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Eleonora Paronuzzi and Luca Rustja keep tabs on Tech. Sgt. Jeremy Tucker, left, and Airman 1st Class Brandon Detter as they run around the track at Aviano Air Base in Italy during the first day of the Air Force's new fitness test.
Eleonora Paronuzzi and Luca Rustja keep tabs on Tech. Sgt. Jeremy Tucker, left, and Airman 1st Class Brandon Detter as they run around the track at Aviano Air Base in Italy during the first day of the Air Force's new fitness test. (Kent Harris/Stars and Stripes)

AVIANO AIR BASE, Italy — A new era in Air Force physical fitness officially began Thursday, as airmen started taking PT tests under a revamped and tougher system.

But Tech. Sgt. Jeremy Tucker, who was taking the new test on the first day that it counted, said those who want to pass have been gearing up for months.

“There was really no reason you couldn’t prepare for this,” said Tucker, dripping with sweat after completing his test in the 82-degree heat Thursday morning. “Everyone knew it was coming. I busted my butt to get ready for this.”

Tucker said he took a practice test several months ago and scored a 73 — two points less than passing. So he trained harder and felt confident of a passing mark Thursday.

“I think we probably both got more than 90 percent,” he said, glancing toward Airman 1st Class Brandon Detter standing nearby.

If that’s true, then both airmen won’t have to take the test for another year. In a reversal, the service announced in June that those scoring at least 90 (of a possible 100) won’t have to take the tests twice each year as previously announced. Officials said the change would serve as an incentive for airmen to improve scores, reward those who are fit and help reduce the workload for the new Fitness Assessment Cells.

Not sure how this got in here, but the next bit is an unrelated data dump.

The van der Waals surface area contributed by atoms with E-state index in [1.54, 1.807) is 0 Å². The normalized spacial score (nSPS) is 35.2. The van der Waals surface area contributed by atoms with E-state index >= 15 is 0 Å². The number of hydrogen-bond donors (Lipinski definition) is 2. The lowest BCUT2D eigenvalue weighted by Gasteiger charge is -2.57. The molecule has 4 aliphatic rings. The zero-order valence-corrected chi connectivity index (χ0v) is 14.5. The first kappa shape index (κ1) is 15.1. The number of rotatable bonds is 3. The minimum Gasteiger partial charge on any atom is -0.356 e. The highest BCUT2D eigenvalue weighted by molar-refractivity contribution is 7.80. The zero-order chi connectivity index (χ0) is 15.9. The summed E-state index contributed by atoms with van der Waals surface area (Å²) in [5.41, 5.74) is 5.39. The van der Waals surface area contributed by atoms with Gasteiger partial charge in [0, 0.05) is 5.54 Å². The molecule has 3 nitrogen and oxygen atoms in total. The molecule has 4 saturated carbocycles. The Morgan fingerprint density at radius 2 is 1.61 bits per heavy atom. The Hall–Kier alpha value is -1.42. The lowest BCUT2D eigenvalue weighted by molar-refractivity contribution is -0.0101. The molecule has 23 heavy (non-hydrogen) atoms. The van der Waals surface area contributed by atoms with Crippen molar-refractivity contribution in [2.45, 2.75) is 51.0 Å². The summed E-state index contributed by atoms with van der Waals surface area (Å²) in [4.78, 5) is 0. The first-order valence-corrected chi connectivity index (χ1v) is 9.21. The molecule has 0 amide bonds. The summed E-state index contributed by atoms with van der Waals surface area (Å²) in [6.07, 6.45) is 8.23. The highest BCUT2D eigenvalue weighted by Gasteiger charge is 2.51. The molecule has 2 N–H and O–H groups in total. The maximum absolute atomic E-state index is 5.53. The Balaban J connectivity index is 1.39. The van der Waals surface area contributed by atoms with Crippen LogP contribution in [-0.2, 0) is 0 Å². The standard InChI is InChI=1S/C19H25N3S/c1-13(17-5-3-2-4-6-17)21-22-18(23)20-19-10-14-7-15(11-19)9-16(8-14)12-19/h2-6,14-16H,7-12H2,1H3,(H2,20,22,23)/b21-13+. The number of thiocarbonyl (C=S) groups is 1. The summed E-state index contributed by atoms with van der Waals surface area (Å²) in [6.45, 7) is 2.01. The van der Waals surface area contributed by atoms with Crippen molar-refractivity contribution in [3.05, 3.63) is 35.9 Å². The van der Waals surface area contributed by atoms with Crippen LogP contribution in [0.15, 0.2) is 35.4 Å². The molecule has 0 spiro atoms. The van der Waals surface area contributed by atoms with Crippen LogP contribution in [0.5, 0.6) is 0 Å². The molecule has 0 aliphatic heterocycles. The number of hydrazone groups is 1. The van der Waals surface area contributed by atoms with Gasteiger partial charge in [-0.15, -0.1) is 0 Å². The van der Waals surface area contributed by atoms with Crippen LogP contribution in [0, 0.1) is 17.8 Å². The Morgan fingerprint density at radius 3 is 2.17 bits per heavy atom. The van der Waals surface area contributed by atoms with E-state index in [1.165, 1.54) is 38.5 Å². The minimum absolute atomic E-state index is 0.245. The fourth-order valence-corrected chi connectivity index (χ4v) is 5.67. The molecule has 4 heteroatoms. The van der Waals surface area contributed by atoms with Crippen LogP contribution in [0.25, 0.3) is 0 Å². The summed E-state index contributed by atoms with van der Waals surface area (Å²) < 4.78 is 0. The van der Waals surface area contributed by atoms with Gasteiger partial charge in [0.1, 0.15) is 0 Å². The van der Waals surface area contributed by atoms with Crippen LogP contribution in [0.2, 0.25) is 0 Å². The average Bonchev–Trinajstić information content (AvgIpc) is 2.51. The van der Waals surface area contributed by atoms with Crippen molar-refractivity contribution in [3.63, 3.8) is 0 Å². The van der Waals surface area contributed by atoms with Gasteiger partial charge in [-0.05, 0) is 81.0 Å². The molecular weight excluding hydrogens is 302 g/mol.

Those cells are composed of civilians at all but the smallest bases. Officials have said that having civilians in charge should make testing more uniform and rigorous. At Aviano, the Italian civilian testers disallowed push-ups and sit-ups they felt weren’t done properly during a testing session Thursday.

“It was a little bit more difficult,” Detter said, adding that he had adjusted the way he did push-ups after taking a practice test weeks ago.

“It’s a good change, I think,” he said. “Even though I did a lot better on the old [test].”

Airmen need to achieve passing marks in all four categories: an abdominal measurement, sit-ups and push-ups measured in a minute and a 1.5-mile run. Thresholds vary by age and gender and are generally tougher than previous standards.

If airmen pass three categories, but not a fourth, they fail — no matter how well they do on the others. Commanders have been given more discretion to force those who fail out of the service or have them attend programs designed to improve performance.

The service said in May that almost a third of airmen were failing in practice testing.

harrisk@estripes.osd.mil

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